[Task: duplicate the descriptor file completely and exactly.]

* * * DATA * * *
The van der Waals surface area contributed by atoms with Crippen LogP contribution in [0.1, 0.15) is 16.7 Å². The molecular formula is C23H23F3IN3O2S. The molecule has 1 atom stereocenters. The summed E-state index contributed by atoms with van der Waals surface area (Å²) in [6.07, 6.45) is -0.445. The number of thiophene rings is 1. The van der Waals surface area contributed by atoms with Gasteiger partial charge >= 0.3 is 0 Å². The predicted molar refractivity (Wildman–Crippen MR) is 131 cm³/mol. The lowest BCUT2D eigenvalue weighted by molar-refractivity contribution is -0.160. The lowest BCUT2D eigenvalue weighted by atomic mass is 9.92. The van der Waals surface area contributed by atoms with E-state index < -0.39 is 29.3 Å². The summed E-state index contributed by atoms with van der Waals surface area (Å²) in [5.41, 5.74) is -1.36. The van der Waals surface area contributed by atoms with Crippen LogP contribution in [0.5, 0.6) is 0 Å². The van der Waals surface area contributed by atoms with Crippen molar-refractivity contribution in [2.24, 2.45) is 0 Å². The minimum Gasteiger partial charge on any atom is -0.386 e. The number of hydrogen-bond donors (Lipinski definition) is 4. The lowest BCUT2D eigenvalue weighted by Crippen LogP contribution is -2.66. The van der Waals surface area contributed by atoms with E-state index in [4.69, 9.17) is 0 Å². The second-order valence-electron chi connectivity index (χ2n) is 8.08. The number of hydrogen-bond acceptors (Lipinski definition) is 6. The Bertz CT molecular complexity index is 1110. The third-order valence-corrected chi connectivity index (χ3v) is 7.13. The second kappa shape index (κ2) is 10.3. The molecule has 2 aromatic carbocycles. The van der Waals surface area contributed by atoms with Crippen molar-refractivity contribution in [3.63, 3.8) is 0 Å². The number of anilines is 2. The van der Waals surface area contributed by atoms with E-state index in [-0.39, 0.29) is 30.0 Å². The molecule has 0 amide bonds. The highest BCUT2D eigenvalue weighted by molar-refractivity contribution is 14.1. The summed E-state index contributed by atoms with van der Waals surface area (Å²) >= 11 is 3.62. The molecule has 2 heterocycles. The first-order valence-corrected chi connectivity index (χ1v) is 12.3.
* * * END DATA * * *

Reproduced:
The van der Waals surface area contributed by atoms with Crippen LogP contribution in [0.1, 0.15) is 16.7 Å². The molecular formula is C23H23F3IN3O2S. The molecule has 1 atom stereocenters. The summed E-state index contributed by atoms with van der Waals surface area (Å²) in [6.07, 6.45) is -0.445. The number of thiophene rings is 1. The van der Waals surface area contributed by atoms with Gasteiger partial charge >= 0.3 is 0 Å². The predicted molar refractivity (Wildman–Crippen MR) is 131 cm³/mol. The lowest BCUT2D eigenvalue weighted by molar-refractivity contribution is -0.160. The lowest BCUT2D eigenvalue weighted by atomic mass is 9.92. The van der Waals surface area contributed by atoms with E-state index < -0.39 is 29.3 Å². The summed E-state index contributed by atoms with van der Waals surface area (Å²) in [5.41, 5.74) is -1.36. The van der Waals surface area contributed by atoms with Crippen LogP contribution in [0.5, 0.6) is 0 Å². The van der Waals surface area contributed by atoms with Crippen molar-refractivity contribution in [2.24, 2.45) is 0 Å². The minimum Gasteiger partial charge on any atom is -0.386 e. The number of hydrogen-bond donors (Lipinski definition) is 4. The lowest BCUT2D eigenvalue weighted by Crippen LogP contribution is -2.66. The van der Waals surface area contributed by atoms with E-state index in [4.69, 9.17) is 0 Å². The second-order valence-electron chi connectivity index (χ2n) is 8.08. The number of hydrogen-bond acceptors (Lipinski definition) is 6. The Bertz CT molecular complexity index is 1110. The third-order valence-corrected chi connectivity index (χ3v) is 7.13. The second kappa shape index (κ2) is 10.3. The molecule has 2 aromatic carbocycles. The van der Waals surface area contributed by atoms with Crippen molar-refractivity contribution in [3.63, 3.8) is 0 Å². The number of anilines is 2. The van der Waals surface area contributed by atoms with E-state index in [-0.39, 0.29) is 30.0 Å². The molecule has 0 amide bonds. The highest BCUT2D eigenvalue weighted by molar-refractivity contribution is 14.1. The summed E-state index contributed by atoms with van der Waals surface area (Å²) >= 11 is 3.62. The molecule has 2 heterocycles. The first-order valence-corrected chi connectivity index (χ1v) is 12.3.